Bird Strike Committee Proceedings


Date of this Version

August 2001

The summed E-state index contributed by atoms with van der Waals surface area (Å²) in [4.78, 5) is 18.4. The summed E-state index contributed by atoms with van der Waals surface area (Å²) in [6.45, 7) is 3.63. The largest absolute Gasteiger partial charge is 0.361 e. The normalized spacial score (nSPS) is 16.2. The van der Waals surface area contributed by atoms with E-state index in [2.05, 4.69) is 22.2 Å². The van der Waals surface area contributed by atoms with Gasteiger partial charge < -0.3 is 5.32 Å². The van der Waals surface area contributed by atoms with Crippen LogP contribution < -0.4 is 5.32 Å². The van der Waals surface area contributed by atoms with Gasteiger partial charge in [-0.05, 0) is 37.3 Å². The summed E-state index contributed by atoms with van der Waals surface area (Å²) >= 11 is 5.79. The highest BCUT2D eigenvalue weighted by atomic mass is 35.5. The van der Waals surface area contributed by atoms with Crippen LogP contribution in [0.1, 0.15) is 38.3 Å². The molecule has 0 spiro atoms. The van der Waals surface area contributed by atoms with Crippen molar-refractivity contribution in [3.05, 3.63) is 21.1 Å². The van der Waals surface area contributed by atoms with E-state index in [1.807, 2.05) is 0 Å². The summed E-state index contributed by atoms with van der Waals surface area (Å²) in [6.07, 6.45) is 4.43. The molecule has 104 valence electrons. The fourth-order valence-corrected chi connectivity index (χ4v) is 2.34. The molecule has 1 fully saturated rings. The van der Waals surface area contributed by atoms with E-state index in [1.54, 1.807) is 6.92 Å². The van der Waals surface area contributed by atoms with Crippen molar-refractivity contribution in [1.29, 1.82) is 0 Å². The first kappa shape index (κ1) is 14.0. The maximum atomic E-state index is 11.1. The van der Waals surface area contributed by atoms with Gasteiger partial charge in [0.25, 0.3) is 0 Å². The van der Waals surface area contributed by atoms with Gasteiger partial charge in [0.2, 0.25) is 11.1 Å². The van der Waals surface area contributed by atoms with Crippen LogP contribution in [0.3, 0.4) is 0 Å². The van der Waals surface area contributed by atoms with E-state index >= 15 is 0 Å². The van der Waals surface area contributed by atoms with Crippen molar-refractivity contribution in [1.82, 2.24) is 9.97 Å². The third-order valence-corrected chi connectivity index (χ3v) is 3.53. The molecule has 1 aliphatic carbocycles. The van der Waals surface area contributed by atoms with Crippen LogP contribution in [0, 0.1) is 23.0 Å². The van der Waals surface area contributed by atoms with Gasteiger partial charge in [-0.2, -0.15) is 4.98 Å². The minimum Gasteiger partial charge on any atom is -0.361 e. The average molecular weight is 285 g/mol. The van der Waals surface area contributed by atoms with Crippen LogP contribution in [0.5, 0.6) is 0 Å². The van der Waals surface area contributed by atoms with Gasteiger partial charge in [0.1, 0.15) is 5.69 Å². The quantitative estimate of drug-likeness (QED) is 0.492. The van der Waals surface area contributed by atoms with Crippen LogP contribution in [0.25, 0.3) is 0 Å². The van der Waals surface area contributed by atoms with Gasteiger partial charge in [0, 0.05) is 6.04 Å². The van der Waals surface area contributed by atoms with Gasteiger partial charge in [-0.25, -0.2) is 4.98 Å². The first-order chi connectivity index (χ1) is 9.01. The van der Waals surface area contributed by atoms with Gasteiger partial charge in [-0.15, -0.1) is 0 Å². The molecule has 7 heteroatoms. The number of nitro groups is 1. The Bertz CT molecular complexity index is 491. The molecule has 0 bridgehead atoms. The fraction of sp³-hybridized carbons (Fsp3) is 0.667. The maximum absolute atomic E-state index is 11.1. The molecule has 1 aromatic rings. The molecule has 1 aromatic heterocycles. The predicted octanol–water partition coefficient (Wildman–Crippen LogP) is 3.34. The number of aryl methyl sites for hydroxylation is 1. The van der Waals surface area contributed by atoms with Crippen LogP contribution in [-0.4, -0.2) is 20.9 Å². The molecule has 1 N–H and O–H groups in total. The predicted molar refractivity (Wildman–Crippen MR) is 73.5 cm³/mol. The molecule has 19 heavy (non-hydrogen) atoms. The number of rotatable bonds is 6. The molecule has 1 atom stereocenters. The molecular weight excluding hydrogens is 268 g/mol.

Serious multi-engine strikes on civil aviation aircraft continue to occur despite bird control efforts at and around airports. Radar-based bird warning systems currently used in military aviation are largely unsuitable for operational use in civil aviation because of the considerable constraints and inflexibility inherent in civil aviation operations. Pilots of civil aviation aircraft need to get timely, pertinent information on bird hazards, complete with options on how to minimize the associated risk. Recent advances in the design of radars and computers allow for the development of a real-time radar-based system to detect and warn of high-risk situations involving birds. High-risk situations are those that may result in serious damage such as multi-engine power loss and/or fatalities. The bird information, as collected by a radar and analyzed for risk by a computer, could be passed on to the pilots either directly via an up-link or through the Air Traffic Services (ATS) providers. The airport bird controllers could obtain the bird warnings directly at the radar site and/or through the ATS providers. A radar-based bird warning system will need to be developed in close consultation with all the stakeholders involved, i.e., pilots, ATS providers, airlines, airport operators and their bird control staff, and regulatory agencies.